Creative Industries – Art and Commerce; Entrepreneurship and Creativity

Ileana Nicoleta SĂLCUDEAN


Recent research in cultural studies and the sociology of culture depicts an interest related to the different roles of culture in contemporary societies. Such views convey an important criticism on media policy, the changes in cultural production and its consumption in the current metropolis. O’Connor (O’Connor and Wynne 1996) indicates the resistance to cultural industries due to the undermining of the autonomy of art (especially in cities built on cultural tourism or based on institutions of high culture). Regarding aesthetics, a new hierarchy is created: a certain opposition to traditional aesthetics and, at the same time, a pluralization. Thus, T. Jowell (2004) speaks of a “complex culture”.

The creative cultural industries were not visible in traditional cultural policies based on arts and heritage (Romania falling into this category in 1998, while attempting a strategy for culture that emphasized the patrimony, but at the expense of other cultural sectors – an attempt that was criticized by the Council of Europe in 1999). The need for self-financing cultural institutions highlighted the relevance of the creative industries. This paper will depict different views on this phenomenon in Romania, even regarding the definition and development of the creative industries. As a case study, I will investigate the Paintbrush Factory from Romania – a creative model of arts management, a cultural brand, and a unique organization form of arts management: a federation. My research aims to apply the four research categories introduced by Taylor and Hansen in 2005 for organizational aesthetics (intellectual analysis, instrumental issues, artistic form, and aesthetic aspects) as a methodological model for this case study.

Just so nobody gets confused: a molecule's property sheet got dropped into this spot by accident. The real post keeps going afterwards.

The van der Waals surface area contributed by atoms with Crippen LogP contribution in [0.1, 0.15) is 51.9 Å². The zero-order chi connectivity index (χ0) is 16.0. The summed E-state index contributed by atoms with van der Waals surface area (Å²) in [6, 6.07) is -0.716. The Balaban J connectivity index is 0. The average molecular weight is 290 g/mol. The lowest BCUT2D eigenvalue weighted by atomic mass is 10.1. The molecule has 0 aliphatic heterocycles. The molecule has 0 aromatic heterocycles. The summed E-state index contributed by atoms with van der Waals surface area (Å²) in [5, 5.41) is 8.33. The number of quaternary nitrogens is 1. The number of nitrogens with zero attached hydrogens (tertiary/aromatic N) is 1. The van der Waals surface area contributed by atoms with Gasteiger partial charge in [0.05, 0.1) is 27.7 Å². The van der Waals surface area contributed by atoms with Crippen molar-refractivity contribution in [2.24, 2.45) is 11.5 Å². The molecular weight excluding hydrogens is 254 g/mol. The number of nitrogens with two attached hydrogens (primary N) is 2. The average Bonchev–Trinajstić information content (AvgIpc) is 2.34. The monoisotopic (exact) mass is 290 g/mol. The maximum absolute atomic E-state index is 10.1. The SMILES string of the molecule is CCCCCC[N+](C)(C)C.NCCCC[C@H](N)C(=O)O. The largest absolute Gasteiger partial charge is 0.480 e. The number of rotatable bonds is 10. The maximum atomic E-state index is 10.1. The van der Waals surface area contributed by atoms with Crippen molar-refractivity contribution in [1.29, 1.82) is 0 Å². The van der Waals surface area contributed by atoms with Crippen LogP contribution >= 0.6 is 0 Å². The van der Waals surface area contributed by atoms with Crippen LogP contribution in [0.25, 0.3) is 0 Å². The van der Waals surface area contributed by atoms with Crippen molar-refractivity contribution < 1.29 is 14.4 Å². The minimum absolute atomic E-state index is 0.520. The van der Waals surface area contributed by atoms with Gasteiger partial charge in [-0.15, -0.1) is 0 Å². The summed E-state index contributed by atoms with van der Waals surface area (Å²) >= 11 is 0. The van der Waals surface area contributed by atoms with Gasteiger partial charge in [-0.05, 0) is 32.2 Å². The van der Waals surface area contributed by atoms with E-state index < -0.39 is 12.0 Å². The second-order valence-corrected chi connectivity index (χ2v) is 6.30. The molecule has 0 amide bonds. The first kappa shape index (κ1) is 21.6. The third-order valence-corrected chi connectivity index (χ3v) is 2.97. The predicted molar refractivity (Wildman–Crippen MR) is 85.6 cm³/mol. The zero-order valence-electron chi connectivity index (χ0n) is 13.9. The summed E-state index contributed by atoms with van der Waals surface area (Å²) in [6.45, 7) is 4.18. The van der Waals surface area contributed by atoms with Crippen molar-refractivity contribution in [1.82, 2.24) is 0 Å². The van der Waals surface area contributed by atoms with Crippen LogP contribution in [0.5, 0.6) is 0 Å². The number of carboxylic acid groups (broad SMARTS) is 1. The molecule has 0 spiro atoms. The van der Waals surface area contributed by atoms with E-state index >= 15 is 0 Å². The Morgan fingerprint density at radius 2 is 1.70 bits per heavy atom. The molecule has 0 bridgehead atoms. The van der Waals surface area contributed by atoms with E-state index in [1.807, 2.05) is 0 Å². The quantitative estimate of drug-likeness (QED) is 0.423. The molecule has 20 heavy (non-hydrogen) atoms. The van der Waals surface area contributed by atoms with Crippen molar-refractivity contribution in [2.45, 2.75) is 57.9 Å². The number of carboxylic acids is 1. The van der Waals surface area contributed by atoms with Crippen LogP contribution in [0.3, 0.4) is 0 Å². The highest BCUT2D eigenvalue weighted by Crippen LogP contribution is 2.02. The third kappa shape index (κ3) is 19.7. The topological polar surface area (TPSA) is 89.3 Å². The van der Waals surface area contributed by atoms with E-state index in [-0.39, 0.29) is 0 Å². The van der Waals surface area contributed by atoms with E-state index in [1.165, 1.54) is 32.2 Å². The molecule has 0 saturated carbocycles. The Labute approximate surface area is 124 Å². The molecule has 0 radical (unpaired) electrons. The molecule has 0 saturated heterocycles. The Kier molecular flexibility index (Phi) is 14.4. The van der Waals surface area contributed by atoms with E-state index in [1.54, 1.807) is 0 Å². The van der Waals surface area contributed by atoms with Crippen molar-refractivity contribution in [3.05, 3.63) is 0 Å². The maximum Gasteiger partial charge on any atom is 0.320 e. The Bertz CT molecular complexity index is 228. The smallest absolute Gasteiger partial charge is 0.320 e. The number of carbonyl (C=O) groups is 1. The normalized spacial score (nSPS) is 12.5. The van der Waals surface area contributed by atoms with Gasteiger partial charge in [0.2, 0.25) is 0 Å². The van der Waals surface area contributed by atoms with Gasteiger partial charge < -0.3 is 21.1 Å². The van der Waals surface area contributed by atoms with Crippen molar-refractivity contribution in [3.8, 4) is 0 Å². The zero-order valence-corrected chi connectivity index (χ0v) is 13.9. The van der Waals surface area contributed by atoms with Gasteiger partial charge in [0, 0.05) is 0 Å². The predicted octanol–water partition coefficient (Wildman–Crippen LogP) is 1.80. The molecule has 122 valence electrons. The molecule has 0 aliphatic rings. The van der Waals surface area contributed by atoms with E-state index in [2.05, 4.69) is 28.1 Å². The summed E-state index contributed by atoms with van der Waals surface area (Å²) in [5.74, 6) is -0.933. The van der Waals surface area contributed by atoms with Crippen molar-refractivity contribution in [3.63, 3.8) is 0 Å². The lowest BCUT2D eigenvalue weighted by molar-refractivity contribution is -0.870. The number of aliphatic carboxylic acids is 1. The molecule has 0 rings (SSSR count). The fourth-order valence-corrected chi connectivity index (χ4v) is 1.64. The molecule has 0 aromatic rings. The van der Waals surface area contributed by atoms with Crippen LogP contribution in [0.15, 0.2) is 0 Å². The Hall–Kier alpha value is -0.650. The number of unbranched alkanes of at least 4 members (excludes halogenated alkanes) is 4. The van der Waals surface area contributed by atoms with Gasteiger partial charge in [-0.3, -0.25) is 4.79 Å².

Keywords: creative industries, entrepreneurship, Paintbrush Factory, Romania